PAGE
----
Tristan Murail was born 1947 in Le Havre. Though he showed an interest for music from an early age, it is surprising to learn that he initially studied Arabic and Business. During these studies Murail's only composition professor, Olivier Messiaen, had a great influence on him: he took him into his classes at the Paris Conservatory – a landmark in Murail's career – and encouraged his work and development.
After having received the Rome music prize, Murail met the Italian composer Giacinto Scelsi, who, with his very personal - not to mention eastern - approach to music, influenced him greatly.
With several of the other talented French composers of his generation he founded the avant-garde ensemble L'Itineraire, which specialised in the interaction between classical and electronic instruments. With them Tristan often played ondes martenot or synthesizer. He has been involved in both research and lecturing at IRCAM, Paris and has also continued his innovative work with computers there.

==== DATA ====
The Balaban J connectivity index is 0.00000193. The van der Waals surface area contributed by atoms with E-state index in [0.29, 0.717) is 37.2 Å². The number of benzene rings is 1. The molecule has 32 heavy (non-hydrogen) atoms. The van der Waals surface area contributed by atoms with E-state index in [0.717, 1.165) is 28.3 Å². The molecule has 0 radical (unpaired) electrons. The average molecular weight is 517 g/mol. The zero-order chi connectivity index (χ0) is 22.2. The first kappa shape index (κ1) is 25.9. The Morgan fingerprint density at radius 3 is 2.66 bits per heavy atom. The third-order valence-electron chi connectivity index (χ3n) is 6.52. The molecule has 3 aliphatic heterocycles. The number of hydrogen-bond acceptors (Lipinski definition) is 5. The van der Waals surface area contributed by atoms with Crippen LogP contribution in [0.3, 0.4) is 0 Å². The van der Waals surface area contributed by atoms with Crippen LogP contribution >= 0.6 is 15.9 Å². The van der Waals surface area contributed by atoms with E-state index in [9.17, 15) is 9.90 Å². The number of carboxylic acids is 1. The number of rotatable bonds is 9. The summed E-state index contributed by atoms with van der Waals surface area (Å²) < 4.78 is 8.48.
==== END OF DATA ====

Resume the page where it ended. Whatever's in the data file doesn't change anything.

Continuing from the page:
He compares his acoustic research with the work of renaissance artists, who studied and dissected the human body in the smallest detail before they began realistically to depict it. Murail studied psychoacoustics, the complex pressure formations, whose pitch, tone and rhythm we perceive and with which we can 'nourish' ourselves with new and stimulating sound waves.
The result is music that is constructed through transformations, a sound-continuum like a stream of molten lava. Murail is a noteworthy orchestrator; he has created new rhythmtechnics and musical terms. However, his most original contribution lies in his harmony, whose highly complex chords are no longer restricted to the 12-tone scale.